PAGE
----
Ms. Marvel Issue 1 Review
Where Conflicted Teen Tries to Find Her Place
By Jerry W. Vandal
“You thought that if you disobeyed your parents—your culture—your religion—your classmates would accept you. What happened instead?” — Captain America in Ms. Marvel Issue 1
With its wave of new Marvel Now! titles the comic book publisher has decided to tackle something that has always been an uphill battle in the comic book industry—diversity. The women of Marvel are getting a shot at the spotlight including Black Widow, Captain Marvel, She-Hulk, Ms. Marvel and Elektra. With Ms. Marvel Marvel isn’t just looking to boost their female heroic count, but also add a young Muslim girl to the mix. And the above quote is a great example of how this book plans to promote diversity by building up a connection between Kamala (the new Ms. Marvel) and the reader.
Now that quote, spoken by Captain American as a figment of her imagination, is pivotal in taking Kamala, a young Muslim girl (not your average comic book reader) and conveying something that some, perhaps even most people have gone through and placing a different face on it. Most people just want to fit in. This entire issue we see this from Kamala, this girl who has to face a world she isn’t really more than a spectator in (even retreating into her fan fiction writing to find her place). She’s from a culture that many of her high school acquaintances don’t understand. She has hobbies that her mother and friends don’t get and a father that impedes her need to go out and be normal. It’s ironic actually—she really just wants to be normal, meanwhile, in her head she’s a superhero fighting monsters and bad guys alongside the Avengers. And that, regardless of religion or gender or skin tone or any other way we’ve dissected ourselves as humans is… normal.
The artwork provided by Adrian Alphona works for this story. I’ll have to admit, I was disappointed with his work on Uncanny X-Force, so I’m not really into his art. He does nail some great facial expressions that scream young teenage girl, and annoyed middle aged man, and also obnoxious pampered teen. And if this book is going to succeed, facial expressions are going to be instrumental. Most expressions are recognizable by anyone, so it’s a way to get through those barriers of language and cultural differences.
G. Willow Wilson does an excellent job in the early portions of this book in establishing the world through Kamala’s eyes. She’s a nerd—plain and simple. The dialogue and narration are mostly very well done. There’s a scene with Kamala at the dinner table with her family that I think provides an interesting look at the inside of a Muslim household living in America—and it’s really no different than an American father telling his American son he needs to get a job and telling his American daughter he doesn’t trust boys.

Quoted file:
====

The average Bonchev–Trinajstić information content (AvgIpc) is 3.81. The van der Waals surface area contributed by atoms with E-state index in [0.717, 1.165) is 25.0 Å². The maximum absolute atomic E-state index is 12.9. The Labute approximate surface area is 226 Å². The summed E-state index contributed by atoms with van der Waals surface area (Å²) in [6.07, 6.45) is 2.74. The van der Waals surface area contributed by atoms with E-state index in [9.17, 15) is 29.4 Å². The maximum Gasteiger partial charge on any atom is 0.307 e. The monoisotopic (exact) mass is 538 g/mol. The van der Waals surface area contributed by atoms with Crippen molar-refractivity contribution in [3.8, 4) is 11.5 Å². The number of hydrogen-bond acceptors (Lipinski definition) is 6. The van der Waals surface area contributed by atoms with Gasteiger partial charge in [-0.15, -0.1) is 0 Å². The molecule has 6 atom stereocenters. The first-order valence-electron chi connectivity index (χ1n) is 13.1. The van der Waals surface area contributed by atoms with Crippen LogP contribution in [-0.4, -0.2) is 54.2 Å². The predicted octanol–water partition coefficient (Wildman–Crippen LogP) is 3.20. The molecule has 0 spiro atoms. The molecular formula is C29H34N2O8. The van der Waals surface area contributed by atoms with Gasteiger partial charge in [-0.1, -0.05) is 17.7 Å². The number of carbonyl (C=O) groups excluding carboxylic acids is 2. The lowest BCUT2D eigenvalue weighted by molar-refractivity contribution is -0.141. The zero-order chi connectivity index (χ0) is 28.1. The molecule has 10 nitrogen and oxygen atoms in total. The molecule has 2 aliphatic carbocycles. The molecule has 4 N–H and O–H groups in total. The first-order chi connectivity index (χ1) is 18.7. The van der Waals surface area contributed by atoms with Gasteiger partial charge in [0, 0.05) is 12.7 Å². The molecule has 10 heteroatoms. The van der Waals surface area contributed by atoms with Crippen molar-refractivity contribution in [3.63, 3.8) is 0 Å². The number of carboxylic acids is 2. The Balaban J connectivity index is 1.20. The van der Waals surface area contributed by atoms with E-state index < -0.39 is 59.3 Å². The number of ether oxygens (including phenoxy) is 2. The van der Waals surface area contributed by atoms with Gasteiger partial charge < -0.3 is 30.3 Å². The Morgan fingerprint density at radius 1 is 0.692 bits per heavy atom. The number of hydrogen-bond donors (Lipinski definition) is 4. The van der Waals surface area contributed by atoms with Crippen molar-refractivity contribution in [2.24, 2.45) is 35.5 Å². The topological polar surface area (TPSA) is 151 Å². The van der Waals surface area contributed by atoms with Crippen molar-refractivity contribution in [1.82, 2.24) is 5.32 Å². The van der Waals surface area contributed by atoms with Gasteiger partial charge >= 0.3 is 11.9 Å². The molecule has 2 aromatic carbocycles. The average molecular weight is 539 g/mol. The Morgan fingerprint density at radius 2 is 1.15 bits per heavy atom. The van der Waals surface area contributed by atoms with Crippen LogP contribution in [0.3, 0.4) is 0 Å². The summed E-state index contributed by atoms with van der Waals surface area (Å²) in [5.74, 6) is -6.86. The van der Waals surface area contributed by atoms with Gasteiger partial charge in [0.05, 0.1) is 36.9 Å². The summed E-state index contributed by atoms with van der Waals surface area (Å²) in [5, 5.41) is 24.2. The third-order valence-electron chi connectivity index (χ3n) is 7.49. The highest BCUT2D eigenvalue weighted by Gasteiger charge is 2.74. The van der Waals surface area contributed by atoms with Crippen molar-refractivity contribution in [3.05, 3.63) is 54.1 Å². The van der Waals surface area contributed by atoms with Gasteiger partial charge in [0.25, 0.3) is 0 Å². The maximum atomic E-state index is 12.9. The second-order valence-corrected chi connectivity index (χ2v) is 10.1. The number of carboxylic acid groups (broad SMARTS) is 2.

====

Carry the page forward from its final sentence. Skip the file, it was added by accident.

The only real falter I saw in this book, and it may be cleared up in issue 2 is the way in which Kamala becomes Ms. Marvel. It’s not really explained here, which is fine, but still the direction the plot takes make things feel like, okay we have to do this here so this happens, then this happens and she wakes up to be Ms. Marvel. There’s really no tension to the transformation. The question isn’t, “Oh, what happened that makes her Ms. Marvel?” It’s more like, “Wait, what just happened?” The speech leading up to it is great. I won’t speak for elsewhere around the world, but Kamala’s statement, “I don’t know who I’m supposed to be,” is one I think can resonate with anyone who has ever been a teenager in an America High School or even a twenty something trying to figure out what to do post high school or college or somebody just working a dead end job.
Marvel has a real chance to make a statement with this book. And that statement is normality. The irony of living in a country once considered the melting pot of the world is it’s really just a place where we allow our difference to define us. With Ms. Marvel #1, Marvel Comics has taken a step at taking a Muslim character and begins to explore the differences and how at their core, not so different. Kamala is an awkward teen who isn’t really sure where she belongs and dreams of being something important. I suppose it could just be me, but that’s who I was in high school. And I think that’s why I took to this book. Her family argues and shelters her. She wants to fit in with the cool crowd, but to do that she has to give up a part of herself. She wants to be something important, but she doesn’t know how. Oh, and she’s Muslim. I really do think that’s the key to diversity. If you can make that thing that’s different the last thing on the list we can move passed the differences. That’s not to say we shouldn’t explore or notice those differences. But, I think it’s easier for the human mind to address similarities first. It’s much harder to look away from a person you share something in common with.
Ms. Marvel is worth a read—not because it’s something different as it introduces a young Muslim teenage hero into the mix. It’s worth a read because it’s relateable. “I don’t know what I’m supposed to do. I don’t know who I’m supposed to be,” is what Kamala says to a another figment of her imagination—the former Ms. Marvel, Captain Marvel replies “Who do you want to be?” I think this book knows what it wants to be. And I’m looking forward to watching it, and Kamala grow.